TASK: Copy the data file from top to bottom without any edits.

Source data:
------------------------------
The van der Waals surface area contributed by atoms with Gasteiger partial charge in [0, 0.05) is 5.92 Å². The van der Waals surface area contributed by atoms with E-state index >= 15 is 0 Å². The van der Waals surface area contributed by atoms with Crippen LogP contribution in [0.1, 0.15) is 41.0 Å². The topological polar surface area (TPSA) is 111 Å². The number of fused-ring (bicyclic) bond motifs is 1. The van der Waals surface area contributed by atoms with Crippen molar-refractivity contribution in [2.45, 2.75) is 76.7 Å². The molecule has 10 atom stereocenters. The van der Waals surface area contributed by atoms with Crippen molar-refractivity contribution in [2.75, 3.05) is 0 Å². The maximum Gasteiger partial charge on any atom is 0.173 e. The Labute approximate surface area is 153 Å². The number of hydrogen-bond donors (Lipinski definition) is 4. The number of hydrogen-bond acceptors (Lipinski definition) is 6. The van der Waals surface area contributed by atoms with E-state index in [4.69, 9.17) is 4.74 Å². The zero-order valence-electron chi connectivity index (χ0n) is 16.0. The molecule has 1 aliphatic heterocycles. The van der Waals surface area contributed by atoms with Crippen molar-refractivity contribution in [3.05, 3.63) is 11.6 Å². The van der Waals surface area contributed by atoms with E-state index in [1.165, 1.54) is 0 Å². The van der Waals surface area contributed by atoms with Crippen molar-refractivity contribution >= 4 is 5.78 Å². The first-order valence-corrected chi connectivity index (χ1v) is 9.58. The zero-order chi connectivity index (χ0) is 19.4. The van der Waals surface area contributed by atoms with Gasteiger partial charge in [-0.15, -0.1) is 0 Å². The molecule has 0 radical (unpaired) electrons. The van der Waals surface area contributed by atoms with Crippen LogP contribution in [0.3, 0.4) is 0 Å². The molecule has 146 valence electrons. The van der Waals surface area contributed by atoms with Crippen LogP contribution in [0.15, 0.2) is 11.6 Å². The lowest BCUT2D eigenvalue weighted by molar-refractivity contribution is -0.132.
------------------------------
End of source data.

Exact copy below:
The van der Waals surface area contributed by atoms with Gasteiger partial charge in [0, 0.05) is 5.92 Å². The van der Waals surface area contributed by atoms with E-state index >= 15 is 0 Å². The van der Waals surface area contributed by atoms with Crippen LogP contribution in [0.1, 0.15) is 41.0 Å². The topological polar surface area (TPSA) is 111 Å². The number of fused-ring (bicyclic) bond motifs is 1. The van der Waals surface area contributed by atoms with Crippen molar-refractivity contribution in [2.45, 2.75) is 76.7 Å². The molecule has 10 atom stereocenters. The van der Waals surface area contributed by atoms with Crippen molar-refractivity contribution in [2.75, 3.05) is 0 Å². The maximum Gasteiger partial charge on any atom is 0.173 e. The Labute approximate surface area is 153 Å². The number of hydrogen-bond donors (Lipinski definition) is 4. The number of hydrogen-bond acceptors (Lipinski definition) is 6. The van der Waals surface area contributed by atoms with E-state index in [4.69, 9.17) is 4.74 Å². The zero-order valence-electron chi connectivity index (χ0n) is 16.0. The molecule has 1 aliphatic heterocycles. The van der Waals surface area contributed by atoms with Crippen molar-refractivity contribution in [3.05, 3.63) is 11.6 Å². The van der Waals surface area contributed by atoms with E-state index in [1.165, 1.54) is 0 Å². The van der Waals surface area contributed by atoms with Crippen molar-refractivity contribution >= 4 is 5.78 Å². The first-order valence-corrected chi connectivity index (χ1v) is 9.58. The zero-order chi connectivity index (χ0) is 19.4. The van der Waals surface area contributed by atoms with Gasteiger partial charge in [-0.15, -0.1) is 0 Å². The molecule has 0 radical (unpaired) electrons. The van der Waals surface area contributed by atoms with Crippen LogP contribution in [0.3, 0.4) is 0 Å². The molecule has 146 valence electrons. The van der Waals surface area contributed by atoms with Crippen LogP contribution in [0.15, 0.2) is 11.6 Å². The lowest BCUT2D eigenvalue weighted by molar-refractivity contribution is -0.132.